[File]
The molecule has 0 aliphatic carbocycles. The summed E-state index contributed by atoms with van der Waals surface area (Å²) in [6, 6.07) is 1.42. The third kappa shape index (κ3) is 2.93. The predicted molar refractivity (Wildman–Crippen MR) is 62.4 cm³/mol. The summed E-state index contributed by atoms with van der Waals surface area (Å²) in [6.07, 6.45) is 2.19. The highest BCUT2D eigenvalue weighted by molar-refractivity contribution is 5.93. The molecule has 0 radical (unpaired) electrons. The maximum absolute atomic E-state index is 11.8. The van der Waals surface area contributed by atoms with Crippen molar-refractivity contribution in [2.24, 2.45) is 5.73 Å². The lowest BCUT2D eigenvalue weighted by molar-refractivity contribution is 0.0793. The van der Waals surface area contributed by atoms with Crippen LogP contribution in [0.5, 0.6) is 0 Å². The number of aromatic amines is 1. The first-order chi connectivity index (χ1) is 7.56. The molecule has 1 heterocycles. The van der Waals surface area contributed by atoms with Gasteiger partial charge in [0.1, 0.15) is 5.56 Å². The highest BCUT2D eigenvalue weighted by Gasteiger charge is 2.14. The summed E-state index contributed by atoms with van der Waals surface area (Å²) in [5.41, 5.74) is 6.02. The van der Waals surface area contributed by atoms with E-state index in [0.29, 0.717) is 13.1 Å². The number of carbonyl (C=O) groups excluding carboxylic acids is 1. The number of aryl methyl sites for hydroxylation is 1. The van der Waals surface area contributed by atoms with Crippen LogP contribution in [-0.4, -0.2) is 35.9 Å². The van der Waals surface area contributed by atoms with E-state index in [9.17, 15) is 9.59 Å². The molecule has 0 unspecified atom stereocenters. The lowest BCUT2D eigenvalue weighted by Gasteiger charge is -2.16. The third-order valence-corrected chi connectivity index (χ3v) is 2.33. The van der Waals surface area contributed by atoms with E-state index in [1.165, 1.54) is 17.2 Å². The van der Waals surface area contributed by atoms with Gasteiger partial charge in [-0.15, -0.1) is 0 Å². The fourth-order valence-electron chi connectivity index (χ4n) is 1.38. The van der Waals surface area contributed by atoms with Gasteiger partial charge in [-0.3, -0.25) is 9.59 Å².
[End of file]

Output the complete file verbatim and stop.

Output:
The molecule has 0 aliphatic carbocycles. The summed E-state index contributed by atoms with van der Waals surface area (Å²) in [6, 6.07) is 1.42. The third kappa shape index (κ3) is 2.93. The predicted molar refractivity (Wildman–Crippen MR) is 62.4 cm³/mol. The summed E-state index contributed by atoms with van der Waals surface area (Å²) in [6.07, 6.45) is 2.19. The highest BCUT2D eigenvalue weighted by molar-refractivity contribution is 5.93. The molecule has 0 radical (unpaired) electrons. The maximum absolute atomic E-state index is 11.8. The van der Waals surface area contributed by atoms with Crippen molar-refractivity contribution in [2.24, 2.45) is 5.73 Å². The lowest BCUT2D eigenvalue weighted by molar-refractivity contribution is 0.0793. The van der Waals surface area contributed by atoms with Crippen LogP contribution in [0.5, 0.6) is 0 Å². The number of aromatic amines is 1. The first-order chi connectivity index (χ1) is 7.56. The molecule has 1 heterocycles. The van der Waals surface area contributed by atoms with Gasteiger partial charge in [0.1, 0.15) is 5.56 Å². The highest BCUT2D eigenvalue weighted by Gasteiger charge is 2.14. The summed E-state index contributed by atoms with van der Waals surface area (Å²) in [5.41, 5.74) is 6.02. The van der Waals surface area contributed by atoms with E-state index in [0.29, 0.717) is 13.1 Å². The number of carbonyl (C=O) groups excluding carboxylic acids is 1. The number of aryl methyl sites for hydroxylation is 1. The van der Waals surface area contributed by atoms with Crippen LogP contribution in [-0.4, -0.2) is 35.9 Å². The van der Waals surface area contributed by atoms with E-state index in [9.17, 15) is 9.59 Å². The molecule has 0 unspecified atom stereocenters. The lowest BCUT2D eigenvalue weighted by Gasteiger charge is -2.16. The third-order valence-corrected chi connectivity index (χ3v) is 2.33. The van der Waals surface area contributed by atoms with E-state index in [1.165, 1.54) is 17.2 Å². The van der Waals surface area contributed by atoms with Gasteiger partial charge in [-0.15, -0.1) is 0 Å². The fourth-order valence-electron chi connectivity index (χ4n) is 1.38. The van der Waals surface area contributed by atoms with Gasteiger partial charge in [-0.3, -0.25) is 9.59 Å².